The accounts target their content at numerous issues, but primarily use the Khalistan movement to claim any notion of Sikh independence is extremist and terrorist related, that Pakistan is fuelling Sikh independence movements in India, and that western countries (namely the UK, US and Canada) are harbouring Sikh terrorist groups. The network uses hashtags related to Khalistan and terrorism when commenting on significant issues in India and abroad to target Sikh independence, farmers’ protests, activists and more.

Some of the fake network’s messaging included statements calling for action such as Indian “Nationalists shouldn’t remain watching silently” and that they “need to counter & expose them [ the Khalistani movement for Sikh independence]” to “save India” from “Pakistan, Canada, UK, and US”. The network increased its activity since the commencement of the farmers’ protests in India which have been ongoing since late 2020. Both the farmers’ protests and the Khalistan independence movement have been the two most frequently targeted subjects of the core network of fake accounts.

The political and information context

The farmers’ protests have been an ongoing protest movement in response to legislation relating to farming passed by the Indian Government in 2020. In November 2021, the Indian Government announced the repeal of the laws amidst mounting pressure and scrutiny over the laws. The laws were contested by farmer unions claiming they were ‘anti-farmer’ as the laws put farmers ‘in danger of becoming captive to companies’ and that farmers would be left worse off.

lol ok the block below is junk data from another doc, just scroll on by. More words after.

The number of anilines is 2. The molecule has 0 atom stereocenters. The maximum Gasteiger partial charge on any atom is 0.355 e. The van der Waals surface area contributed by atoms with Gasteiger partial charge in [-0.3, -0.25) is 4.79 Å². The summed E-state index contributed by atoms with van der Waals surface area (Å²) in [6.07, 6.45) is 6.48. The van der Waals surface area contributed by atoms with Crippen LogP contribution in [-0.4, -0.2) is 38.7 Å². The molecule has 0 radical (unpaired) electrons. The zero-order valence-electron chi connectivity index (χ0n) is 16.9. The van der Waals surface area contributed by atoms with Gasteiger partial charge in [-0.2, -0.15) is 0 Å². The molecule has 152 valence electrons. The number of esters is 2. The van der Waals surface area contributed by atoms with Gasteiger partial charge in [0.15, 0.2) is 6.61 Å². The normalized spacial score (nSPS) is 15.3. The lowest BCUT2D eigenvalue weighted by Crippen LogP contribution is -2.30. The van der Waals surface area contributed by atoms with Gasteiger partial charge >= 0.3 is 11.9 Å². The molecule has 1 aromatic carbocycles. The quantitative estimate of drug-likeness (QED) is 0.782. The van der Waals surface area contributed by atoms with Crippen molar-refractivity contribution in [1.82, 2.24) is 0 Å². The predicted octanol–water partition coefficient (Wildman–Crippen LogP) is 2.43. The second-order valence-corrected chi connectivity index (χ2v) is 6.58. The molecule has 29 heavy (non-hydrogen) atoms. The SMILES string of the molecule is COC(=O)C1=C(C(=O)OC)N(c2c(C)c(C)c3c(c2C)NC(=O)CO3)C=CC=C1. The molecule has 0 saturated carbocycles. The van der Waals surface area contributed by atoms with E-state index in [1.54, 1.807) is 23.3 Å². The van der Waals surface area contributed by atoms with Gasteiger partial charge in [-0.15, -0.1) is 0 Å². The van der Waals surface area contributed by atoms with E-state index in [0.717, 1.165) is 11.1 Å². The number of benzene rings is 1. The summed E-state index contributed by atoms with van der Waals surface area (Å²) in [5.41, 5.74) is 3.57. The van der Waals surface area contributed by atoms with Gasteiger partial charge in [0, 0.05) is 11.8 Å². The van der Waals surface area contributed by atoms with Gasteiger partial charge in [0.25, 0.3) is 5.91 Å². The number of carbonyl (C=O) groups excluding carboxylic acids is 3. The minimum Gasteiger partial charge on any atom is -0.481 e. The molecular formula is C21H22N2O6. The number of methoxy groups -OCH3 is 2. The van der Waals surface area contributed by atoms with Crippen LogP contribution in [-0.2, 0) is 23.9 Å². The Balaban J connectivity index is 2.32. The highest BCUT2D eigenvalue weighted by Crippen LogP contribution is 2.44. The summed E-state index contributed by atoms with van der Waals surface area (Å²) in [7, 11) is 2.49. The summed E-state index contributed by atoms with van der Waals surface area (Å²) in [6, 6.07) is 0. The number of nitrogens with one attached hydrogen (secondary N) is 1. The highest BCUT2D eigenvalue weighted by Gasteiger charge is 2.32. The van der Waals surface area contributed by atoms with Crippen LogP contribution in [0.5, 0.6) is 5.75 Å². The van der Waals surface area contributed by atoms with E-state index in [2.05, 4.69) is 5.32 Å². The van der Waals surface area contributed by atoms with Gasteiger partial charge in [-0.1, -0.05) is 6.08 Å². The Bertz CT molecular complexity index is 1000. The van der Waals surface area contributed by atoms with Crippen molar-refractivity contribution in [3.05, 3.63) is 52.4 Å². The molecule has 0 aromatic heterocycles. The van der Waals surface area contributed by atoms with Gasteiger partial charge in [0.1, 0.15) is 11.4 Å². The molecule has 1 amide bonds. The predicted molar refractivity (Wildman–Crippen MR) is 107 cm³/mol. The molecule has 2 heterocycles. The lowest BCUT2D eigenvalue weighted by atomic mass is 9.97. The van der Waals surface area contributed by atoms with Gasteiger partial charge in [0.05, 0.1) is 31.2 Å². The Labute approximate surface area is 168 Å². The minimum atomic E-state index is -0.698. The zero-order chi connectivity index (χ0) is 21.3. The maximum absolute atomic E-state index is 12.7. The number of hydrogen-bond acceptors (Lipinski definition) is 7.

Implications for India’s political and social cohesion

Our research has exposed an inauthentic influence operation that is using fake accounts in a coordinated manner across multiple social media platforms to promote narratives and content arguing that Sikh independence is not compatible with either the values of a “real” Sikh, Indian national interests, or support for the current government and that anyone advocating independence is an extremist or even a terrorist.

Fake profile pictures

Many of the fake accounts in the core network identified in this research used images of celebrities as their profile pictures. While an initial image reverse search did not reveal the same images immediately, after repeated searches of similar looking people we were able to identify the exact same images used by the celebrities and confirm that the image was indeed fake.

Use of English for all posts by fake accounts

Much of the content seen on Twitter, as well as the other platforms, was posted in English. While the research was conducted in English, reviews of the main influencer accounts identified very little content posted in Punjabi. This may either be due to the targeted audience of the network being non-language specific (using English rather than specifically Punjabi or Hindi), or because the people operating the Sikh influencer accounts are not able to write sufficient text in Punjabi.

Update: Actions by social media platforms

Prior to publication this report was shared with teams from Twitter and Meta that specialise in threat intelligence and influence operations. The platforms identified in this report where the fake network was visible have policies governing their use, specifically around platform manipulation and spam (as seen on Twitter) and inauthentic behaviour (as seen on Meta). After reviewing the findings of this report, the accounts identified and analysed in this research have subsequently been suspended for violations of policies prohibiting platform manipulation and inauthentic behaviour.

View Full CIR Report   (Download Link)